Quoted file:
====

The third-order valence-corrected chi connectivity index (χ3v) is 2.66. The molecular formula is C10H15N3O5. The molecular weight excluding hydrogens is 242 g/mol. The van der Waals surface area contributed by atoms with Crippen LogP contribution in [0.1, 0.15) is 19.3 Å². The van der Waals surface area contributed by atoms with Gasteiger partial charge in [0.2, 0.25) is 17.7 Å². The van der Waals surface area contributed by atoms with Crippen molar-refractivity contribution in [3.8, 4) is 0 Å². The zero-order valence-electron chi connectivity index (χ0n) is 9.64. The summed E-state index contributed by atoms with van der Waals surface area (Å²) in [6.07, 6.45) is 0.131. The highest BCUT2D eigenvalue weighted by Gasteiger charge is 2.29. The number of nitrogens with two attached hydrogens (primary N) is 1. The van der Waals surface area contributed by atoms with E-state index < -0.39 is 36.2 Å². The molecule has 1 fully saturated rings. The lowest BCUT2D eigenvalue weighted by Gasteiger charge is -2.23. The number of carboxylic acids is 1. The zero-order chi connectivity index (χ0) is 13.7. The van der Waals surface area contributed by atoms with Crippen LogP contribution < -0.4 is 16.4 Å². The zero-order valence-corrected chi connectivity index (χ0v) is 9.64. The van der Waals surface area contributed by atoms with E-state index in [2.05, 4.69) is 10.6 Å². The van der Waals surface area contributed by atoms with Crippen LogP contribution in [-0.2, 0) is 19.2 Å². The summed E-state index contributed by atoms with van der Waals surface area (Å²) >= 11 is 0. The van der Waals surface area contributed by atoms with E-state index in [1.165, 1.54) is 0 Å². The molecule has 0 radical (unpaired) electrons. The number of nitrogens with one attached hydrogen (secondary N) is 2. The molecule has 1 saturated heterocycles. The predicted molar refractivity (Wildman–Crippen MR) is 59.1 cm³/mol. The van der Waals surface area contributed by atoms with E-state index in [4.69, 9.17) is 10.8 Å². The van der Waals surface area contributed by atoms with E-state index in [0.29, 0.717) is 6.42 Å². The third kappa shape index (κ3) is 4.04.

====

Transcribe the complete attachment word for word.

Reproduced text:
The third-order valence-corrected chi connectivity index (χ3v) is 2.66. The molecular formula is C10H15N3O5. The molecular weight excluding hydrogens is 242 g/mol. The van der Waals surface area contributed by atoms with Crippen LogP contribution in [0.1, 0.15) is 19.3 Å². The van der Waals surface area contributed by atoms with Gasteiger partial charge in [0.2, 0.25) is 17.7 Å². The van der Waals surface area contributed by atoms with Crippen molar-refractivity contribution in [3.8, 4) is 0 Å². The zero-order valence-electron chi connectivity index (χ0n) is 9.64. The summed E-state index contributed by atoms with van der Waals surface area (Å²) in [6.07, 6.45) is 0.131. The highest BCUT2D eigenvalue weighted by Gasteiger charge is 2.29. The number of nitrogens with two attached hydrogens (primary N) is 1. The van der Waals surface area contributed by atoms with E-state index < -0.39 is 36.2 Å². The molecule has 1 fully saturated rings. The lowest BCUT2D eigenvalue weighted by Gasteiger charge is -2.23. The number of carboxylic acids is 1. The zero-order chi connectivity index (χ0) is 13.7. The van der Waals surface area contributed by atoms with Crippen LogP contribution < -0.4 is 16.4 Å². The zero-order valence-corrected chi connectivity index (χ0v) is 9.64. The van der Waals surface area contributed by atoms with E-state index in [2.05, 4.69) is 10.6 Å². The van der Waals surface area contributed by atoms with Crippen LogP contribution in [-0.2, 0) is 19.2 Å². The summed E-state index contributed by atoms with van der Waals surface area (Å²) >= 11 is 0. The van der Waals surface area contributed by atoms with E-state index in [1.165, 1.54) is 0 Å². The molecule has 0 radical (unpaired) electrons. The number of nitrogens with one attached hydrogen (secondary N) is 2. The molecule has 1 saturated heterocycles. The predicted molar refractivity (Wildman–Crippen MR) is 59.1 cm³/mol. The van der Waals surface area contributed by atoms with E-state index in [4.69, 9.17) is 10.8 Å². The van der Waals surface area contributed by atoms with E-state index in [0.29, 0.717) is 6.42 Å². The third kappa shape index (κ3) is 4.04.